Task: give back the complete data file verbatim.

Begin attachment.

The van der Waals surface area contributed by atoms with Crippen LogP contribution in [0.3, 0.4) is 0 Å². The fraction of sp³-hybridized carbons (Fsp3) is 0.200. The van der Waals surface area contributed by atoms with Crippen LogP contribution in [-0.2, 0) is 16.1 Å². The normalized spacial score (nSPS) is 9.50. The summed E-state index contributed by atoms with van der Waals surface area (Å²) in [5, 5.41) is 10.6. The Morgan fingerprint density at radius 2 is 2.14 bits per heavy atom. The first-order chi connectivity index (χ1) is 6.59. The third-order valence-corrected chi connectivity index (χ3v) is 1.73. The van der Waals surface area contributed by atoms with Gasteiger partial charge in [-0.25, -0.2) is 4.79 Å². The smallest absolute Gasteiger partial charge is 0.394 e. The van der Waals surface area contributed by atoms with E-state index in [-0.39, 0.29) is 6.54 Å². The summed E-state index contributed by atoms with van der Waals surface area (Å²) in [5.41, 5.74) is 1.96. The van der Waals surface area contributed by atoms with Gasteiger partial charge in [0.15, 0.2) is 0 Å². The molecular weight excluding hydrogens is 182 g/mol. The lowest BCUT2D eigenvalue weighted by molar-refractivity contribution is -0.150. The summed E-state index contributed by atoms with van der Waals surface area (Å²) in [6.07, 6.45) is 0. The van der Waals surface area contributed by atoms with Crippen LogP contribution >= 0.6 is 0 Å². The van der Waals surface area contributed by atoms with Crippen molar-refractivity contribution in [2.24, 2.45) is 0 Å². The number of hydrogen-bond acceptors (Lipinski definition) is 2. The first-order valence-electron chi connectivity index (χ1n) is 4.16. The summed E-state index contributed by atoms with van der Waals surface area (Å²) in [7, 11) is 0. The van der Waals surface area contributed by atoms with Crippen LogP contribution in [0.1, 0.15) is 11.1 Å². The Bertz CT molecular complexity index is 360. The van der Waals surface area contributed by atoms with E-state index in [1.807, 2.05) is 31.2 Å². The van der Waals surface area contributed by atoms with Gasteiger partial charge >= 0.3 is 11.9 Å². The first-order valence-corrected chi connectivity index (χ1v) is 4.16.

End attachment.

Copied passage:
The van der Waals surface area contributed by atoms with Crippen LogP contribution in [0.3, 0.4) is 0 Å². The fraction of sp³-hybridized carbons (Fsp3) is 0.200. The van der Waals surface area contributed by atoms with Crippen LogP contribution in [-0.2, 0) is 16.1 Å². The normalized spacial score (nSPS) is 9.50. The summed E-state index contributed by atoms with van der Waals surface area (Å²) in [5, 5.41) is 10.6. The Morgan fingerprint density at radius 2 is 2.14 bits per heavy atom. The first-order chi connectivity index (χ1) is 6.59. The third-order valence-corrected chi connectivity index (χ3v) is 1.73. The van der Waals surface area contributed by atoms with Gasteiger partial charge in [-0.25, -0.2) is 4.79 Å². The smallest absolute Gasteiger partial charge is 0.394 e. The van der Waals surface area contributed by atoms with E-state index in [-0.39, 0.29) is 6.54 Å². The summed E-state index contributed by atoms with van der Waals surface area (Å²) in [5.41, 5.74) is 1.96. The van der Waals surface area contributed by atoms with Gasteiger partial charge in [0.15, 0.2) is 0 Å². The molecular weight excluding hydrogens is 182 g/mol. The lowest BCUT2D eigenvalue weighted by molar-refractivity contribution is -0.150. The summed E-state index contributed by atoms with van der Waals surface area (Å²) in [6.07, 6.45) is 0. The van der Waals surface area contributed by atoms with Crippen LogP contribution >= 0.6 is 0 Å². The van der Waals surface area contributed by atoms with Crippen molar-refractivity contribution in [2.24, 2.45) is 0 Å². The number of hydrogen-bond acceptors (Lipinski definition) is 2. The first-order valence-electron chi connectivity index (χ1n) is 4.16. The summed E-state index contributed by atoms with van der Waals surface area (Å²) in [7, 11) is 0. The van der Waals surface area contributed by atoms with Crippen LogP contribution in [0.1, 0.15) is 11.1 Å². The Bertz CT molecular complexity index is 360. The van der Waals surface area contributed by atoms with E-state index in [1.807, 2.05) is 31.2 Å². The van der Waals surface area contributed by atoms with Gasteiger partial charge >= 0.3 is 11.9 Å². The first-order valence-corrected chi connectivity index (χ1v) is 4.16.